• Aided by Morningstar, iShares will likely soon bring the fees for the iShares Morningstar Large-Cap Growth ETF (JKE) and the iShares Morningstar Large-Cap Value ETF (JKF) below that of the cost of any funds offered by one of the top five U.S. ETF providers.
• Morningstar index-based ETFs represent less than 2% of the U.S.-listed equity universe, but the iShares Core Dividend Growth ETF (DGRO) and the JPMorgan Beta Builders Japan ETF (BBJP) are examples of low-cost offerings tracking Morningstar indexes that have gained traction in 2020.
Morningstar & iShares Join Forces
Morningstar joining forces with iShares sets the stage for next battle in the ETF fee war. In mid-December, Morningstar announced it will formally launch a new index family, designed to “more accurately represent the size and style dimensions of the U.S. equity market.”
Nine ETFs offered by iShares will begin tracking the new Morningstar Broad Style Indexes likely by the end of the first quarter of 2021, including JKE and JKF, as well as small- and midcap dedicated offerings. JKE and JKF ETFs currently hold 39 and 73 securities, respectively, and will ultimately own more companies, including some midcaps. They will also have new tickers (ICLG and ICLV) that reflect an increased priority from iShares, the industry’s largest ETF provider.
“Our continued relationship with Morningstar reinforces our value proposition and our willingness to use the scale of our platform to provide better solutions and outcomes for our clients,” said Armando Senra, managing director and head of iShares Americas at BlackRock.
iShares did not announce any expense ratio cuts related to these Morningstar-based ETFs, but we think a price slashing is inevitable, as JKE and JKF charge premium fees of 0.25%. We expect the fees to be lowered to 0.03% by the middle of 2021.
An Overview Of The Space
There are a lot of low-cost style ETFs to consider. For example, CFRA classifies 34 ETFs as U.S. large cap growth, including a quartet—one each from iShares, Schwab, State Street Global Advisors and Vanguard—that charge just 4 basis points and collectively manage $100 billion in assets.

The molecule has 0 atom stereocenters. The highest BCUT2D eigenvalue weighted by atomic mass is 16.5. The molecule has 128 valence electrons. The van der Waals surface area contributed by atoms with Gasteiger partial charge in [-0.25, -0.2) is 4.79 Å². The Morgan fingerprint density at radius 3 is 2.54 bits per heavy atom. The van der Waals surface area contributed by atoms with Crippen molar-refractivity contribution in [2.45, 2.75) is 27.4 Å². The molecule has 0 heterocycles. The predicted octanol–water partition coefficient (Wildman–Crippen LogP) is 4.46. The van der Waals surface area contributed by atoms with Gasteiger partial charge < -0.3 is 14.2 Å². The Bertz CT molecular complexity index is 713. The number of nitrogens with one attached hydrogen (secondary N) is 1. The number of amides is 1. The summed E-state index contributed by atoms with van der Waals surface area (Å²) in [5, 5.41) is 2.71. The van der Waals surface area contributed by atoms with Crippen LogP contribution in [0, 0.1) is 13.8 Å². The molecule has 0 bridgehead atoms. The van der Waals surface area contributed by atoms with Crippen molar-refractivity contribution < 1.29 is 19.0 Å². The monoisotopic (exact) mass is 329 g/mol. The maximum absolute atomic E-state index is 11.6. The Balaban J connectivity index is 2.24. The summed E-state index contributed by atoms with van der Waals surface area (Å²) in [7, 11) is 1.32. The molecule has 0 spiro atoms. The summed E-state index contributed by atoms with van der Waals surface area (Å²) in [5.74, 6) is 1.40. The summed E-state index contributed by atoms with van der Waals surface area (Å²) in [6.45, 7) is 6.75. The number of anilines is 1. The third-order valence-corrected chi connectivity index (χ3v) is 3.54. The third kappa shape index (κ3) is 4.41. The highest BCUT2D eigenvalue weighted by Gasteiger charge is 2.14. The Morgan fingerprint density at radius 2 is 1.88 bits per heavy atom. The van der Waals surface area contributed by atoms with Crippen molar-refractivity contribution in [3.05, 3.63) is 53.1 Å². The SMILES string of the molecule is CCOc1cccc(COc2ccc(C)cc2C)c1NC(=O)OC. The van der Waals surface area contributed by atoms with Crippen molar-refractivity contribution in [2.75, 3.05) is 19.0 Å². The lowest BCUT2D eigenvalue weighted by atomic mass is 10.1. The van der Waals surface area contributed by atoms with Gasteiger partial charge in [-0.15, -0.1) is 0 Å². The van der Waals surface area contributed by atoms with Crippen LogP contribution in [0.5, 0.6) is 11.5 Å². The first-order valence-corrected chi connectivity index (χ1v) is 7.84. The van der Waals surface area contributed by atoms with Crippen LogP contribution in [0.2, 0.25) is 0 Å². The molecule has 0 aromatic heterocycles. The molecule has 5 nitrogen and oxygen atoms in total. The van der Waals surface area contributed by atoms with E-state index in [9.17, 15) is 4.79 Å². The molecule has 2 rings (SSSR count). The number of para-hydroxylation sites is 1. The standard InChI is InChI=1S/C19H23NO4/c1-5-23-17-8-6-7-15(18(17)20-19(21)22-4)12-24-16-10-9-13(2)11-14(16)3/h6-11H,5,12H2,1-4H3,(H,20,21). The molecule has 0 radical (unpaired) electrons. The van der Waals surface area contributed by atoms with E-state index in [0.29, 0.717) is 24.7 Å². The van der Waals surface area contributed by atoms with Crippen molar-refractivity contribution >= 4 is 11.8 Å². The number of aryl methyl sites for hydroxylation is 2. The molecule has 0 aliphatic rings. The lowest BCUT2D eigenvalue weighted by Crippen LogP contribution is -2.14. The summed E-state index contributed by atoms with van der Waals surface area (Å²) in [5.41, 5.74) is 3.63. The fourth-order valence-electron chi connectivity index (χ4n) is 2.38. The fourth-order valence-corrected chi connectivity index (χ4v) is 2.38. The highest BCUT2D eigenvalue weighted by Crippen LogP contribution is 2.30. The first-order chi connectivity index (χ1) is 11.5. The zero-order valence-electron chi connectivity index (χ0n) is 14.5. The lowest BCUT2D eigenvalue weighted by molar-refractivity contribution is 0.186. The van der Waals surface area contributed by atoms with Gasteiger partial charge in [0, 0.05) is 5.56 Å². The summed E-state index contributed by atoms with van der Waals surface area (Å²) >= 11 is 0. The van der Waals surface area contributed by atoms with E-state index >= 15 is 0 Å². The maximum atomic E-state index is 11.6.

A fifth one, the Sofi Select 500 ETF (SFY), charges no fee at all but has less than $140 million in assets. While there are holdings differences among these ultra-cheap funds as well as others sporting a premium fee, we think investors focus heavily on an index ETF’s expense ratio with style-box investments.
In 2020, investors have further sorted through the four ETFs charging 0.04% expense ratios and picked their favorites. As Chart 1 shows, VUG and SPYG pulled in $3.6 billion and $1.9 billion of net inflows, respectively year-to-date through Dec. 15, in contrast to just $28 million for the iShares Core S&P U.S. Growth ETF (IUSG) and approximately $600 million for the Schwab U.S. Large Cap Growth ETF (SCHG).
Meanwhile, JKE gathered $132 million of net inflows, which was much better than the $3.1 billion and $695 million of net outflows the iShares Russell 1000 Growth ETF (IWF) and iShares S&P 500 Growth ETF (IVW) incurred. As iShares lost some ground to Vanguard and State Street Global Advisors for large cap growth investing, despite gathering an impressive $117 billion of year-to-date net inflows across its lineup, we think it makes sense for this growing division of BlackRock to use its scale to reset the price floor.
Source: CFRA’s First Bridge ETF Data as of Dec. 15, 2020
Morningstar has a small presence in the index-based ETF world but has room for growth. ETFs tracking Morningstar-based indexes represented just 1.5% of U.S.-listed fund assets at the end of October 2020, a distant sixth behind S&P Dow Jones Indices (40% market share), MSCI (17%) and FTSE Russell (16%), with CRSP and Nasdaq also having a larger presence.
However, iShares ETFs represented approximately half of the assets tied to Morningstar indexes, led by the $14 billion DGRO, which charges just 0.08% and added $2.9 billion of new money in 2020.
Meanwhile, J.P. Morgan offers a popular, low-cost suite of market-cap-weighted index-based ETFs tied to international markets and core U.S. large- and midcaps tracking Morningstar benchmarks. The $6.2 billion BBJP and the $1.3 billion JPMorgan BetaBuilders U.S. Mid Cap Equity ETF (BBMC) are examples that were popular in 2020, each pulling in $1.1 billion thus far in 2020.
Source: CFRA’s First Bridge ETF data as of Oct. 31, 2020
When Morningstar announced the appointment of Ron Bundy as the head of Morningstar’s index business in January 2020, joining from FTSE Russell, Bundy said, “There is no company in a better position to lead the way in an indexing industry that is ripe for investor empowerment, disruption and growth.” CFRA expects the ETFs tied to Morningstar’s new style indexes to be aggressively priced, below the competition, to drive faster adoption.
We expect Morningstar-based iShares style ETFs to be the cheapest available from a top-five ETF provider by the end of the first half of 2021 and to gain strong net inflows. While investors should look beyond a fund’s expense ratio in sorting through the ETF universe, we believe cost remains a key factor when building asset allocation portfolios.
However, given the ongoing multiyear ETF fee war, we would expect Schwab, State Street Global Advisors and/or Vanguard to match the fees of the iShares suite before too long, if not preempt the move.
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